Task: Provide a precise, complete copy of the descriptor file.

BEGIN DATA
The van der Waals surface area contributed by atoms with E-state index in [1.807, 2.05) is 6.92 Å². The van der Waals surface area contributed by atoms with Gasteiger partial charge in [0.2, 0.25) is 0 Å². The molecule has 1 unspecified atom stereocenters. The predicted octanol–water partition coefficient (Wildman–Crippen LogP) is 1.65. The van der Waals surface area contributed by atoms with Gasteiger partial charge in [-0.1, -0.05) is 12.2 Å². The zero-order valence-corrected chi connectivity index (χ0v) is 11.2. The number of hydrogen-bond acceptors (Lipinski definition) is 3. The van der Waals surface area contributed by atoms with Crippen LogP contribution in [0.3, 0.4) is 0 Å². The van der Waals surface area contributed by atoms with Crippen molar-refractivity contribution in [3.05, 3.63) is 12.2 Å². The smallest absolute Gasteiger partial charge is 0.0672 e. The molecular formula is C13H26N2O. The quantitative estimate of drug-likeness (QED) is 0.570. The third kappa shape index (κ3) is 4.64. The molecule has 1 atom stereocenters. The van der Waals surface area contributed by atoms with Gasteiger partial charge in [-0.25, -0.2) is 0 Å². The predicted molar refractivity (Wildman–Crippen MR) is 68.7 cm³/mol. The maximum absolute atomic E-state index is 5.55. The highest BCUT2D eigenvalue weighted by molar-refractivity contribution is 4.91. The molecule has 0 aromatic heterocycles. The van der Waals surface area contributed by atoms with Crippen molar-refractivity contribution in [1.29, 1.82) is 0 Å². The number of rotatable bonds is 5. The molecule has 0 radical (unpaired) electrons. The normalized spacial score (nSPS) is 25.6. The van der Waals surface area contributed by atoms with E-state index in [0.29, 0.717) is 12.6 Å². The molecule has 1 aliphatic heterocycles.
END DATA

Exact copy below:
The van der Waals surface area contributed by atoms with E-state index in [1.807, 2.05) is 6.92 Å². The van der Waals surface area contributed by atoms with Gasteiger partial charge in [0.2, 0.25) is 0 Å². The molecule has 1 unspecified atom stereocenters. The predicted octanol–water partition coefficient (Wildman–Crippen LogP) is 1.65. The van der Waals surface area contributed by atoms with Gasteiger partial charge in [-0.1, -0.05) is 12.2 Å². The zero-order valence-corrected chi connectivity index (χ0v) is 11.2. The number of hydrogen-bond acceptors (Lipinski definition) is 3. The van der Waals surface area contributed by atoms with Crippen LogP contribution in [0.3, 0.4) is 0 Å². The van der Waals surface area contributed by atoms with Crippen molar-refractivity contribution in [3.05, 3.63) is 12.2 Å². The smallest absolute Gasteiger partial charge is 0.0672 e. The molecular formula is C13H26N2O. The quantitative estimate of drug-likeness (QED) is 0.570. The third kappa shape index (κ3) is 4.64. The molecule has 1 atom stereocenters. The van der Waals surface area contributed by atoms with Gasteiger partial charge in [-0.25, -0.2) is 0 Å². The predicted molar refractivity (Wildman–Crippen MR) is 68.7 cm³/mol. The maximum absolute atomic E-state index is 5.55. The highest BCUT2D eigenvalue weighted by molar-refractivity contribution is 4.91. The molecule has 0 aromatic heterocycles. The van der Waals surface area contributed by atoms with Crippen molar-refractivity contribution in [1.29, 1.82) is 0 Å². The number of rotatable bonds is 5. The molecule has 0 radical (unpaired) electrons. The normalized spacial score (nSPS) is 25.6. The van der Waals surface area contributed by atoms with E-state index in [0.29, 0.717) is 12.6 Å². The molecule has 1 aliphatic heterocycles.